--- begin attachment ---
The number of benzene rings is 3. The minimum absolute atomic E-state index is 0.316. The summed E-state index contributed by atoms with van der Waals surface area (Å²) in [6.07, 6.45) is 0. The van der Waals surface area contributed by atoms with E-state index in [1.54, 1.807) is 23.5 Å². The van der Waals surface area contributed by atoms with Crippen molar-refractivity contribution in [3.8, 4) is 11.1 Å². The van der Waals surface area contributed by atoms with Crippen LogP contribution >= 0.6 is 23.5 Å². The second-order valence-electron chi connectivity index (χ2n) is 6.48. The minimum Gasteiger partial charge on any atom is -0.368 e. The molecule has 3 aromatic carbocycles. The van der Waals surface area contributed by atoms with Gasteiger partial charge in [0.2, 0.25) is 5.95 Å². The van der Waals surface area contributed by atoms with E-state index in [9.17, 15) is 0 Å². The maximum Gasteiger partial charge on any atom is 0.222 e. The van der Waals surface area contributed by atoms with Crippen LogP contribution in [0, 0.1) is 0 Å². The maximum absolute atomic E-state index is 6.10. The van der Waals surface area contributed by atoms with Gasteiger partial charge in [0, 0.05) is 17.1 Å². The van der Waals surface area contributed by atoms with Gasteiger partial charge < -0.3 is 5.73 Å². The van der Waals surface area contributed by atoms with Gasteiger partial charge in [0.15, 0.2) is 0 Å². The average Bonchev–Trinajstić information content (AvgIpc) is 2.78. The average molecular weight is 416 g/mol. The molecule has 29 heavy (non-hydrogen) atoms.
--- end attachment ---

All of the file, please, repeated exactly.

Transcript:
The number of benzene rings is 3. The minimum absolute atomic E-state index is 0.316. The summed E-state index contributed by atoms with van der Waals surface area (Å²) in [6.07, 6.45) is 0. The van der Waals surface area contributed by atoms with E-state index in [1.54, 1.807) is 23.5 Å². The van der Waals surface area contributed by atoms with Crippen molar-refractivity contribution in [3.8, 4) is 11.1 Å². The van der Waals surface area contributed by atoms with Crippen LogP contribution >= 0.6 is 23.5 Å². The second-order valence-electron chi connectivity index (χ2n) is 6.48. The minimum Gasteiger partial charge on any atom is -0.368 e. The molecule has 3 aromatic carbocycles. The van der Waals surface area contributed by atoms with Gasteiger partial charge in [0.2, 0.25) is 5.95 Å². The van der Waals surface area contributed by atoms with E-state index in [9.17, 15) is 0 Å². The maximum Gasteiger partial charge on any atom is 0.222 e. The van der Waals surface area contributed by atoms with Crippen LogP contribution in [0, 0.1) is 0 Å². The maximum absolute atomic E-state index is 6.10. The van der Waals surface area contributed by atoms with Gasteiger partial charge in [0, 0.05) is 17.1 Å². The van der Waals surface area contributed by atoms with Gasteiger partial charge < -0.3 is 5.73 Å². The van der Waals surface area contributed by atoms with Gasteiger partial charge in [0.15, 0.2) is 0 Å². The average Bonchev–Trinajstić information content (AvgIpc) is 2.78. The average molecular weight is 416 g/mol. The molecule has 29 heavy (non-hydrogen) atoms.